Category Archives: Tips

RegEx in SSMS: A gift for quick code

I had yet another example of how beautiful Regular Expressions can be in SQL coding today, and so I thought I’d share.

What I HAD was a set of DELETE statements that might or might not have been executed recently:

DELETE FROM dbo.Table1 WHERE val = 1
DELETE FROM dbo.Table2 WHERE val = 1
DELETE FROM dbo.Table3 WHERE val = 1
DELETE FROM dbo.Table4 WHERE val = 1
DELETE FROM dbo.Table5 WHERE val = 1
DELETE FROM dbo.Table6 WHERE val = 1 and x = y;
DELETE FROM dbo.Table7 WHERE val = 1
DELETE FROM dbo.Table8 WHERE val = 1 and val2 in (select val from Table8)
DELETE FROM dbo.Table9 WHERE val = 1
DELETE FROM dbo.Table10 WHERE val = 1
DELETE FROM dbo.Table11 WHERE val = 1
DELETE FROM dbo.Table12 WHERE val = 1
DELETE FROM dbo.Table13 WHERE val = 1
DELETE FROM dbo.Table14 WHERE val = 1

What I needed was to be able to check each one of those tables, and see if any of the should-be-deleted rows still exist. Of course, I can certainly type this all out by hand…

IF EXISTS (SELECT * FROM dbo.Table1 WHERE val = 1) SELECT 'Table1 has undeleted rows!' as TableName;
IF EXISTS (SELECT * FROM dbo.Table2 WHERE val = 1) SELECT 'Table2 has undeleted rows!' as TableName;

*Sigh*. I’m already  bored. And in reality, I had 45 of these statements, not 15. I’m not a big fan of repetitive, monkey-button work.

RegEx to the Rescue!

We can turn those statements into a formula, and do a replace-all! That’s what RegEx is great at. We can look at a string like that DELETE statement, and formulize it as pseudocode:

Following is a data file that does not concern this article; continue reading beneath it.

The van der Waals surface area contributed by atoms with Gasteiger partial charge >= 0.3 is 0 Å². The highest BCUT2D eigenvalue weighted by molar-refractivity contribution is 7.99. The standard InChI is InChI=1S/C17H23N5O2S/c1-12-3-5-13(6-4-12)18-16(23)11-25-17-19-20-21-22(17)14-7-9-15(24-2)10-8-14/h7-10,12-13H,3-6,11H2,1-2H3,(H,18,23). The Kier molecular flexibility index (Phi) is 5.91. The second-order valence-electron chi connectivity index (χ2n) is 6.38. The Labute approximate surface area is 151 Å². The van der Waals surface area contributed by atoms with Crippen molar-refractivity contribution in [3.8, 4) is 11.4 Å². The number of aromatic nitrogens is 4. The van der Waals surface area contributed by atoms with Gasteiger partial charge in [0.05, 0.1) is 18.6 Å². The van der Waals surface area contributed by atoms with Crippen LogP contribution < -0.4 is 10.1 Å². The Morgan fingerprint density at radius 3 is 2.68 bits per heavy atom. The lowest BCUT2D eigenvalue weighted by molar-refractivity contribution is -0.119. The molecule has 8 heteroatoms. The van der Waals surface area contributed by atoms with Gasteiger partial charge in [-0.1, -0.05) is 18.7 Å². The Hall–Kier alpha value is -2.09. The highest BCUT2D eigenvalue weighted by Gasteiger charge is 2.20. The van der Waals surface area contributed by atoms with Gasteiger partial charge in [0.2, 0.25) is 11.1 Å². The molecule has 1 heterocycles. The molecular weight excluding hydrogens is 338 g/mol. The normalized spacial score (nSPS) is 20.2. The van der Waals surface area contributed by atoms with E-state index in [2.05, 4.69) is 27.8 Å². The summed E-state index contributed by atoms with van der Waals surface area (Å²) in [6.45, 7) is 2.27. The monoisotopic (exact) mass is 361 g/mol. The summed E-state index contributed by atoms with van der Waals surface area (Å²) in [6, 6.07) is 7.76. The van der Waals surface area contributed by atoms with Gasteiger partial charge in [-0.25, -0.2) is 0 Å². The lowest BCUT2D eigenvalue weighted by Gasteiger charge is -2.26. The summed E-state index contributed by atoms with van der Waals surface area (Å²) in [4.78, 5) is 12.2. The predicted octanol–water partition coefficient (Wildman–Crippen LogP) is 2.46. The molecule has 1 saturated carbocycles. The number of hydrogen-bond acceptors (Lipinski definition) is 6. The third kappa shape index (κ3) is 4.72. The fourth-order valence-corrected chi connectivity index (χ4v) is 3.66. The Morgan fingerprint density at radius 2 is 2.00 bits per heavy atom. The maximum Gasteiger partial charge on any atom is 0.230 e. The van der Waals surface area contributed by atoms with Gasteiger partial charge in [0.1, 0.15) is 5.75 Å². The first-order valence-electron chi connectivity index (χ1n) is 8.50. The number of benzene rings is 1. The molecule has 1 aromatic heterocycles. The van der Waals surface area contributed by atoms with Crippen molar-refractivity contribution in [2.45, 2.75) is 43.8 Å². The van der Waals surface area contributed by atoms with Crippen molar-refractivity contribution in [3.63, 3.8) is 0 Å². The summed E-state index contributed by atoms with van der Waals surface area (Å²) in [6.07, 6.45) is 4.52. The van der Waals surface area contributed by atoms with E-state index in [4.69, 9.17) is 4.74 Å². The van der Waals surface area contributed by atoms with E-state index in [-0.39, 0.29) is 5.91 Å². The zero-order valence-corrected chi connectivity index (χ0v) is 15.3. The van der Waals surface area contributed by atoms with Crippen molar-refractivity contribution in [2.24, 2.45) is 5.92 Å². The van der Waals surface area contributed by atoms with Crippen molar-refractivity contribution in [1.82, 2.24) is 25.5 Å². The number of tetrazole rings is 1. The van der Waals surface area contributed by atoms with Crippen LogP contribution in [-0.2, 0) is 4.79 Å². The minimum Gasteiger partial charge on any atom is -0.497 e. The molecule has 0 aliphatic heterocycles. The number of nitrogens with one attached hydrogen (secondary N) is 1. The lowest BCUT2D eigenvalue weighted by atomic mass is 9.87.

Start of line + 'DELETE FROM ' + table name + ' WHERE ' + where clause + end of line.

With just a little bit of know-how, turn this into a proper (SSMS flavor of) regular expression:

^DELETE FROM {.+} WHERE {.+}$

Here’s a quick key to these expressions:

  • ^ – start of line
  • {} – tagged expression
  • . – any character
  • * – one or more (in this case, one or more of “any character”)
  • $ – end of line

See? Direct translation! I’m strictly including start of line and end of line to be sure there’s no confusion whatever…I want this formula to apply to a single line of text.

Now, what I want to change each of these to is that IF EXISTS statement, which we can formulize like this:

'IF EXISTS (SELECT * FROM ' + table name + ' WHERE ' + where clause + ') SELECT ''' + table name + ' has undeleted rows!'' as TableName;'

Just a little more know-how, and we get this regular expression:

IF EXISTS (SELECT * FROM \1 WHERE \2) SELECT '\1 has undeleted rows!' as TableName;

Here’s a quick key to these expressions:

  • \1 – First tagged expression (in this case, we’d tagged the characters between FROM and WHERE, which means we tagged the table name)
  • \2 – Second tagged expression (the letters between WHERE and end of line, the where clause)

Note that you don’t have to put the beginning of line/end of line markers as part of the Replace With text.

Here’s what all this looks like in SSMS. Remember to select “Use Regular Expressions” in the find and replace dialogue!

SSMS Find and Replace window with regular expressions

And here are the results of the replace all, which require just a touch of manual editing (notice the semicolon in the middle of the Table6 statement). A touch of manual editing is WAY better than typing out 45 of these statements by hand!

IF EXISTS (SELECT * FROM dbo.Table1 WHERE val = 1) SELECT 'dbo.Table1 has undeleted rows!' as TableName;
IF EXISTS (SELECT * FROM dbo.Table2 WHERE val = 1) SELECT 'dbo.Table2 has undeleted rows!' as TableName;
IF EXISTS (SELECT * FROM dbo.Table3 WHERE val = 1) SELECT 'dbo.Table3 has undeleted rows!' as TableName;
IF EXISTS (SELECT * FROM dbo.Table4 WHERE val = 1) SELECT 'dbo.Table4 has undeleted rows!' as TableName;